The Supreme Court ruled on Thursday that a lawmaker’s election could be cancelled if he or she suppressed information about a criminal record, in what experts see as a landmark judgement towards eradication of criminalisation of politics.
The verdict comes barely two days before the Delhi assembly elections in which the BJP and Aam Aadmi Party are locked in a tight contest.
“A voter is entitled to have an informed choice,” a bench headed by Justice Dipak Misra said. “No candidate is entitled to destroy the sacredness of election by indulging in undue influence.”
The apex court that has passed a series of verdicts on electoral reforms since July 2013 held that such suppression of information would amount to corrupt practice under Section 100(1)(b) of the Representation of the People Act, 1951 – a ground for setting aside an election.
Declaring “purity of election” as a “categorical imperative”, the bench noted that this was needed to end criminalisation of politics and corruption in public life.
“A voter who is not satisfied with any of the candidates...can opt not to vote for any candidate,” the court said.
The Supreme Court ruled in 2013 that elected lawmakers would stand disqualified if convicted by a court and sentenced to two years of imprisonment or more.
AIADMK chief J Jayalalithaa stepped down as chief minister of Tamil Nadu in September last year in line with that order after she was found guilty in a corruption case. She also cannot contest elections for 10 years as part of the ruling.
Thursday’s verdict came on an appeal filed by one Krishnamoorthy who was elected president of a panchayat in Tamil Nadu’s Coimbatore district in October 2006.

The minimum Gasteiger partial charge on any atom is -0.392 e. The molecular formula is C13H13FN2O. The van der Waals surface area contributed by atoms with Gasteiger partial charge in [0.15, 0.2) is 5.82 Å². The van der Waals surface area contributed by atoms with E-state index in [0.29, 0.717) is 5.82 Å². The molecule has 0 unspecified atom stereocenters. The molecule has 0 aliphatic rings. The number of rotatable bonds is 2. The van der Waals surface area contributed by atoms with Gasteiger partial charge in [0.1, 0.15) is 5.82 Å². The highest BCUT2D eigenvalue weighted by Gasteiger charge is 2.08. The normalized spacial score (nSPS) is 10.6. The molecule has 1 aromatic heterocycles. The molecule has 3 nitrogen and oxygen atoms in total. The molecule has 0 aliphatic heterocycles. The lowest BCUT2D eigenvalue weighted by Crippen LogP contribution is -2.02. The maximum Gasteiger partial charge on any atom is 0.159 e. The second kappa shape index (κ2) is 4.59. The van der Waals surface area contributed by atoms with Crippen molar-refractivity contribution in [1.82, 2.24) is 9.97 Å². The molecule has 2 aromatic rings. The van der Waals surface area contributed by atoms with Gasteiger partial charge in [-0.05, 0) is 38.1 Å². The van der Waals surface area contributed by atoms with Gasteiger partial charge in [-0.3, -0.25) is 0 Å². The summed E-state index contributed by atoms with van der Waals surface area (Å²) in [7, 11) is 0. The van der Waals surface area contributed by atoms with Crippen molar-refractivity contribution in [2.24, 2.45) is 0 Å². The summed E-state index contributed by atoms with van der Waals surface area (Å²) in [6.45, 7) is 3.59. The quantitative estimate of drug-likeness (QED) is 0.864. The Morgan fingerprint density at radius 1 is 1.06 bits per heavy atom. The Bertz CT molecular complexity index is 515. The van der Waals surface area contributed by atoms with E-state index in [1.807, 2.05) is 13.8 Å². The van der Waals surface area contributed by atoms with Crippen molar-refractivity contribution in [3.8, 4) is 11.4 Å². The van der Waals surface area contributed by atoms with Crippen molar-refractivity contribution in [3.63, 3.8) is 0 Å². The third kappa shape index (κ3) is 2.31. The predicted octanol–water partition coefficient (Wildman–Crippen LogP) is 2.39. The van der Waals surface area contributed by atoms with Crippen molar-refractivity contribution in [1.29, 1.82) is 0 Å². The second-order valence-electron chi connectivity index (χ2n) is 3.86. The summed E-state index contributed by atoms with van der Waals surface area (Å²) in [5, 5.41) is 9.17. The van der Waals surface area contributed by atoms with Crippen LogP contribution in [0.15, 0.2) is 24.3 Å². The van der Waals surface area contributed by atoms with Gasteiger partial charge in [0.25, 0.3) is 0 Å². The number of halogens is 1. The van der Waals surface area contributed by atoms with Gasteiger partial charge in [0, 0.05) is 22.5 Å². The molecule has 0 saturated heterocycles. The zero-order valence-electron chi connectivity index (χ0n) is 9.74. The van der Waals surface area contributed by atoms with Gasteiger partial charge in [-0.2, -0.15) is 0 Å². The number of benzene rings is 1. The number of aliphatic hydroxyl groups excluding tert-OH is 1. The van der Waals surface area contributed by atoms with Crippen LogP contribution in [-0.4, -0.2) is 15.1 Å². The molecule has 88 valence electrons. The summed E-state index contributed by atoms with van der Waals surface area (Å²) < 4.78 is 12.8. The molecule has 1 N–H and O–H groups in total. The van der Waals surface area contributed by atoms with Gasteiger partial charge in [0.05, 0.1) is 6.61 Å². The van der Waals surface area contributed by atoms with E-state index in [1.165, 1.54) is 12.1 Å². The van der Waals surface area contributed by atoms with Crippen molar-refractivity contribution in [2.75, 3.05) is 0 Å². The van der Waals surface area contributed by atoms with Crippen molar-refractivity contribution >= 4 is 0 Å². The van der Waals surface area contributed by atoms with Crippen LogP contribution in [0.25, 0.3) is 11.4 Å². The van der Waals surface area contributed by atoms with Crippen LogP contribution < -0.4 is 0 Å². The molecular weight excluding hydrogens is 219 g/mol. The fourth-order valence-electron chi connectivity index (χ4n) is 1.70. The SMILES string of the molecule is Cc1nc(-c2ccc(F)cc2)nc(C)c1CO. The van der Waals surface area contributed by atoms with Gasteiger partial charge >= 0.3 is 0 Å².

The poll tribunal declared his election null and void, holding that he could not have contested as his nomination papers deserved to be rejected. The Madras high court agreed with the tribunal’s verdict.
Upholding the HC verdict, the Supreme Court said, “A voter has a fundamental right to know about the candidates contesting the elections as that is essential and a necessary concomitant for a free and fair election.”
The candidate suppressed information about certain criminal cases, including those relating to embezzlement, were not disclosed by him at the time of filing of his nomination papers.
“Concealment or suppression of this nature deprives the voters to make an informed and advised choice as a consequence of which it would come within the compartment of direct or indirect interference or attempt to interfere with the free exercise of the right to vote by the electorate, on the part of the candidate,” the bench said.
“As the candidate has the special knowledge of the pending cases where cognizance has been taken or charges have been framed and there is a non-disclosure on his part, it would amount to undue influence and, therefore, the election is to be declared null and void by the Election Tribunal under Section 100(1)(b) of the 1951 Act.”
The court said, “The requirement of a disclosure, especially the criminal antecedents, enables a voter to have an informed and instructed choice. If a voter is denied of the acquaintance to the information and deprived of the condition to be apprised of the entire gamut of criminal antecedents relating to heinous or serious offences or offence of corruption or moral turpitude, the exercise of electoral right would not be an advised one. He will be exercising his franchisee with the misinformed mind. That apart, his fundamental right to know also gets nullified.”
The question on whether it materially affected the election or not would not arise in a case of this nature, it added.